BY MIKE COOK
Las Cruces Bulletin
Want to know the future of health care in the United States and around the world? If you live in Las Cruces, just look up.
The top two floors of the city’s tallest building – originally the First National Bank Tower and later Wells Fargo Tower – are occupied by Electronic Caregiver (ECG), which now has its name on the tower at 506 S. Main St. and is setting the standard and continuously raising the bar for home health care technology.
Through ECG’s research and technological innovations and partnerships that range from New Mexico State University to Amazon Web Services and Intel, founder and CEO Tony Dorhmann is articulating a vision to “transform the industry of home care.”
“People are paying attention,” Dorhmann said in a Jan. 31 interview. “There aren’t a lot of Las Cruces companies doing these kinds of things.”
Electronic Caregiver recently took over another floor at the tower and introduced Addison Care, “the world’s first virtual caregiver,” according to ECG’s website, “named after its ambient augmented reality virtual caregiver, Addison, a state-of-the-art, 3D-animated caregiver designed to engage aging and chronically ill clients throughout the home to supplement their care and provide various health and safety features.”
Health care costs will more than double by 2050, Dorhmann said, and those aged 65 and older have already seen a 400 percent increase in the cost of their health care in the last 20 years.
“Nobody can afford this,” Dorhmann said, especially the elderly, who suffer from multiple chronic illnesses and often take various medications. Along with serious health issues like high blood pressure, diabetes and strokes, seniors must deal with balance impairments and other side effects from the potent drugs they take, he said. Not surprisingly, falls are their No. 1 health complication.
And, in addition to paying for regular doctor visits and prescription medications, seniors are spending hundreds of billions of dollars yearly to deal with the side effects of combining drugs and failure to follow treatment programs, Dorhmann said. In fact, he said, 50 percent of treatment failures are the result of non-adherence because a patient forgets to take his or her medications on time or can’t remember if a medication has been taken at all and doubles the dose.
ECG has an answer to all these issues, Dorhmann said: Encouraging a patient “to interact with technology that is far more capable and enjoyable than it’s ever been before.”
And, he said, it’s available for a reasonable monthly fee.
In addition to reminding clients to take their medications, ECG’s virtual caregiver, Addison, conducts regular wellness checks, monitors vitals and provides emergency response and physician-on-demand services. Appearing on 15-inch, in-home monitors, she can carry on two-way conversations and is “programmed for a user’s personal needs and plans of care,” according to the ECG website. She can talk to clients about their health and a wide range of other topics like hobbies and yoga and can even send gifts to clients.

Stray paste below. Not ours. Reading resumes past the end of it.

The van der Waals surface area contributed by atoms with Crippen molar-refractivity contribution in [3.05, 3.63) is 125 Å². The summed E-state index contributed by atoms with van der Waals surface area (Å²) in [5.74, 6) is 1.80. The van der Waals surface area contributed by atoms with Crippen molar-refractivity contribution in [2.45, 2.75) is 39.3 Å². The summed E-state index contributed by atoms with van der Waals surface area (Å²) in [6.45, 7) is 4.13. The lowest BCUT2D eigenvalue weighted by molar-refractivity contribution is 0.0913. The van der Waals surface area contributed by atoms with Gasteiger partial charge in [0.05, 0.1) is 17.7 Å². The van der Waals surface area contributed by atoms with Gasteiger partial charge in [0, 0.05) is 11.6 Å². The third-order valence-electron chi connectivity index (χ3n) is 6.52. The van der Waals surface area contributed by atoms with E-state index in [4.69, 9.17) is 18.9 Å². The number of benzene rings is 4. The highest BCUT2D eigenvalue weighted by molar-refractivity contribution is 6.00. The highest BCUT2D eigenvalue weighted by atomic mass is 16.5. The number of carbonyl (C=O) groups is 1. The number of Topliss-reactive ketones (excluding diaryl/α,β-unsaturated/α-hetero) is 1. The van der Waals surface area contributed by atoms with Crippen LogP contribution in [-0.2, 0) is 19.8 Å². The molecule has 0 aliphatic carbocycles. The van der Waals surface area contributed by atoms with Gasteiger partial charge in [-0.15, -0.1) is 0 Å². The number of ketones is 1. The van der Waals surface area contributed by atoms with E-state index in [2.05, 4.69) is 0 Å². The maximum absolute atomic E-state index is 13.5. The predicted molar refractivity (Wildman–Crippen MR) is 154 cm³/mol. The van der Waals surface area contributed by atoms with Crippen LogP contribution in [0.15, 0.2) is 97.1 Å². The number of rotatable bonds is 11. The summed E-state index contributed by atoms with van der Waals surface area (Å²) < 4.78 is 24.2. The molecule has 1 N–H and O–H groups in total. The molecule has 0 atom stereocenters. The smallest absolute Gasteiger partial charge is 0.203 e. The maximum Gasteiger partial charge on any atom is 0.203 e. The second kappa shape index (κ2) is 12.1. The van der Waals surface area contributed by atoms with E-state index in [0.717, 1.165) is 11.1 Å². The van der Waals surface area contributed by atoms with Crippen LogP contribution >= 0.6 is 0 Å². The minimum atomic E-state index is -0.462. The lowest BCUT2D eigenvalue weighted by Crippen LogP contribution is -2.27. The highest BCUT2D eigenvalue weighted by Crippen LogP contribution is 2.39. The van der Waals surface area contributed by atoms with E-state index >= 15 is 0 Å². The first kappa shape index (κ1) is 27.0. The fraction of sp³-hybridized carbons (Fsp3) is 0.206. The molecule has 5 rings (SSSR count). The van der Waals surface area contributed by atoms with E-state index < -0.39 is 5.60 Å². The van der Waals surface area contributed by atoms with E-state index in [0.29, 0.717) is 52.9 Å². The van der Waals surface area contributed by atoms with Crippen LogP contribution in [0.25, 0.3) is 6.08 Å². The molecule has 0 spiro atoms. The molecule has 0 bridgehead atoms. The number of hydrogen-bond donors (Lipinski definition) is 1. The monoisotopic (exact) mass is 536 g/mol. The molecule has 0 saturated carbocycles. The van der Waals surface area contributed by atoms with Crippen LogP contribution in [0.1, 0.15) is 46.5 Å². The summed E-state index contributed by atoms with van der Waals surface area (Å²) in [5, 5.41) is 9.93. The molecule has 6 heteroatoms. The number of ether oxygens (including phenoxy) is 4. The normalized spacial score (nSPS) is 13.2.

Through home health care monitoring, Addison can conduct a virtual examination, do a gait and fall-risk assessment, provide nutrition and fitness support, detect a lack of activity, deliver a range of notifications and even provide an outdoor pollen count.
ECG is working on the perfect balance for Addison so she’s “not too human and not too toy like,” Dorhmann said. “It’s not just a voice, it’s an experience.”
The results are “lower costs and proven outcomes,” he said, including reductions in patient mortality, pain and suffering, hospital visits and health complications, a lower cost of care and better overall health outcomes for patients and their families.
“We’re going to be helping people worldwide,” said Joe Baffoe, president of Addison Care, an ECG subsidiary.
“Insurance companies are very happy (patients) are complying with treatment plans,” Dorhmann said. And health care providers are loving it, he said, because ECG can provide all kinds of data to a patient’s clinical dashboard and for medical research – all while complying with the federal Health Insurance Portability and Accountability Act of 1996 (HIPAA), which mandates the privacy of an individual’s medical records and health information.
It’s also taking the burden off family members whose lives have been disrupted because of the care demanded by aging and infirm parents and other relatives, he said. And, it’s reducing the stress on seniors not only in terms of cost and quality of care, but because there is much less worry about losing their independence, Dorhmann said.
ECG’s existing and developing partners include physicians and home health care providers, along with rehabilitation centers, medical equipment companies, hospitals, senior living professionals, specialists in everything from audiology to eye care and a host of device partners.
With thousands of customers and nearly $40 million in investments so far, Dorhmann said major investment banks and “big strategic partners” are pumping additional capital into ECG. Future plans include building a tech campus on Las Cruces’ East Mesa with 1,100 employees.
Dorhmann founded ECG seven years ago, and since moving it to Las Cruces has more than doubled his workforce to 100-plus employees.
For more information, visit www.electroniccaregiver.com.
Mike Cook may be contacted at email@example.com.